Rishi Sunak launched a £30bn fiscal stimulus package to counter the shock of the coronavirus outbreak in his first UK Budget, measures that aim to prepare for economic turbulence while also delivering on the Conservatives’ pledge to address regional inequalities.
The UK chancellor acknowledged the coronavirus would cause “temporary disruption” to the economy but said the government would take action to mitigate the impact.
He announced that statutory sick pay will be available to all those advised to self-isolate from the virus. The government will refund the cost of statutory sick pay for up to 14 days to small and medium-sized businesses at a cost of £2bn.
He also pledged that the National Health Service will have however many “millions or billions” it required to tackle the illness. “Whatever it takes, whatever it costs, we stand behind our NHS,” he said.
A loan guarantee scheme will be launched for banks lending to small businesses on amounts of up to £1.2m. Business rates will also be scrapped for the next year for hospitality companies, venue owners, galleries and cinemas with a rateable value of up £51,000 to help cushion the blow from decreased demand. All duties on alcohol were frozen.
All smaller businesses that pay no business rates will receive a £3,000 cash grant, worth a total of £3bn.
The chancellor also announced a 90 per cent cut in entrepreneurs’ tax relief, which costs £3bn a year, which will be recycled into other corporate tax cuts.
Key coronavirus-related measures:
- Fiscal stimulus package worth £30bn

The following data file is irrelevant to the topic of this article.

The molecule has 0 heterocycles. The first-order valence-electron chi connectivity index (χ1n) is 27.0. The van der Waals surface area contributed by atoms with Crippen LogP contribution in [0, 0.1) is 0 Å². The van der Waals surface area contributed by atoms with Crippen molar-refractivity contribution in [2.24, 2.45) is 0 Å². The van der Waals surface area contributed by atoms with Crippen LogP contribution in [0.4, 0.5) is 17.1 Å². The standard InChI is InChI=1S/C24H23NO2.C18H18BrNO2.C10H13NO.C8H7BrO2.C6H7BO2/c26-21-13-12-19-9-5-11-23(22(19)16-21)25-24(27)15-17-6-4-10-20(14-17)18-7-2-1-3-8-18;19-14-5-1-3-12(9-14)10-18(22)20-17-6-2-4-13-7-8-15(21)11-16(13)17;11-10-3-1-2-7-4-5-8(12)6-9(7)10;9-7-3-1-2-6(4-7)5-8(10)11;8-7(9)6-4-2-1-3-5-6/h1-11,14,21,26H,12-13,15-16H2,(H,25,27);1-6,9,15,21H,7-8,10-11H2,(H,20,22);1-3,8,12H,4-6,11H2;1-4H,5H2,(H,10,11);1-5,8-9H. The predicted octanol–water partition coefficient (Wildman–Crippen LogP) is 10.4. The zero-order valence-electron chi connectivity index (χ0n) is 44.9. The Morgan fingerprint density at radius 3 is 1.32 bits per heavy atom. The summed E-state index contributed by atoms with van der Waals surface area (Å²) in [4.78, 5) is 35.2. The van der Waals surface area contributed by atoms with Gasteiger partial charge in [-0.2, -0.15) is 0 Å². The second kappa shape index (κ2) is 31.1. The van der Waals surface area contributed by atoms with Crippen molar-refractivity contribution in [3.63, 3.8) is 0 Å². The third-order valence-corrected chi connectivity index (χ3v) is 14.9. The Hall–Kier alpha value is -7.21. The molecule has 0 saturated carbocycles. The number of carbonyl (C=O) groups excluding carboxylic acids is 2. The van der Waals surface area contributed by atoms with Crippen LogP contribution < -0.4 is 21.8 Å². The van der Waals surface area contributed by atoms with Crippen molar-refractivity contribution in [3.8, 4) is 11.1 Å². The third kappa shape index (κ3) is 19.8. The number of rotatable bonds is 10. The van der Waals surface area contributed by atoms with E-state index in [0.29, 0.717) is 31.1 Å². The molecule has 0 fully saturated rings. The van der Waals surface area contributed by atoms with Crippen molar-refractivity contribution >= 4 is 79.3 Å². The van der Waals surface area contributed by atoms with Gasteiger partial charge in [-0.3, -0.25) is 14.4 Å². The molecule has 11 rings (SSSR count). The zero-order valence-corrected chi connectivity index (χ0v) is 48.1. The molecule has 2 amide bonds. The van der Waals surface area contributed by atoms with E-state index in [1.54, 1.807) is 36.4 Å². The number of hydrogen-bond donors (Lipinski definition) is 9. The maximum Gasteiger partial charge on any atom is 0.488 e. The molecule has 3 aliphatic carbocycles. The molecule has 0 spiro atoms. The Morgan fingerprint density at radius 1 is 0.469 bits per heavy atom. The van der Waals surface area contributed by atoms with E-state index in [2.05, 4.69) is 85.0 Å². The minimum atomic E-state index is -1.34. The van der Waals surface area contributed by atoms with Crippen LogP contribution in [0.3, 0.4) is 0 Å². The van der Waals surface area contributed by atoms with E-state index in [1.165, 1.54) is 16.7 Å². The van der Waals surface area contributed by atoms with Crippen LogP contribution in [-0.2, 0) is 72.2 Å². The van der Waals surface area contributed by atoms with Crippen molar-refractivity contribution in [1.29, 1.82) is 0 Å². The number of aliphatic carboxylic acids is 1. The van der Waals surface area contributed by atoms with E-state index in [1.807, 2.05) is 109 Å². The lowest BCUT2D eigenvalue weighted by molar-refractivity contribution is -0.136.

- Coronavirus will have “significant”, but “temporary” impact on UK economy
- NHS will get whatever funding it needs — be it “millions or billions”
- £5bn coronavirus emergency response fund for the NHS
- £500m hardship fund to directly support vulnerable people
- Business rates abolished for one year for small businesses in heavily-hit sectors, such as entertainment
The chancellor told the cabinet on Wednesday morning that the coronavirus was “front and centre in our minds” in writing the Budget and the measures he announced “will make the UK one of the best placed economies in the world to manage the potential impact of the virus”.
Mr Sunak’s statement marked the end of a decade of austerity, with significant increases in capital and day-to-day spending, financed primarily by extra borrowing.
Mr Sunak announced a review of the Treasury’s fiscal rules but did not break them. He stated this Budget would be “delivered within the fiscal rules of the manifesto but with room to spare.”
Borrowing forecasts have increased significantly. In 2020-21, the government will borrow 2.4 per cent of GDP, up from 1.8 per cent forecast in March 2019. In 2022-23, the UK will borrow 2.5 per cent of national income, up from 1.5 per cent.
Without the impact of coronavirus, the Office for Budget Responsibility has revised down its growth forecasts. In 2020, growth was projected at 1.1 per cent, down from 1.4 per cent in last year’s forecast.
In 2021, the OBR states growth would be 1.8 per cent, up from 1.6 per cent. In the medium term, growth would be 1.5 per cent in 2022, down from 1.6 per cent, and in 2023, 1.3 per cent down from 1.6 per cent.
The pound gave back earlier gains against the dollar during Mr Sunak’s Budget speech, trading at $1.2916 against the dollar, down from the day’s high of $1.2976 it hit following the Bank of England’s emergency rate cut earlier on Wednesday.
Mr Sunak announced that the freeze on fuel duty will be maintained — following an intensive lobbying campaign by Conservative MPs representing seats in the midlands and north of England. But tax relief on red diesel used in construction is to be abolished.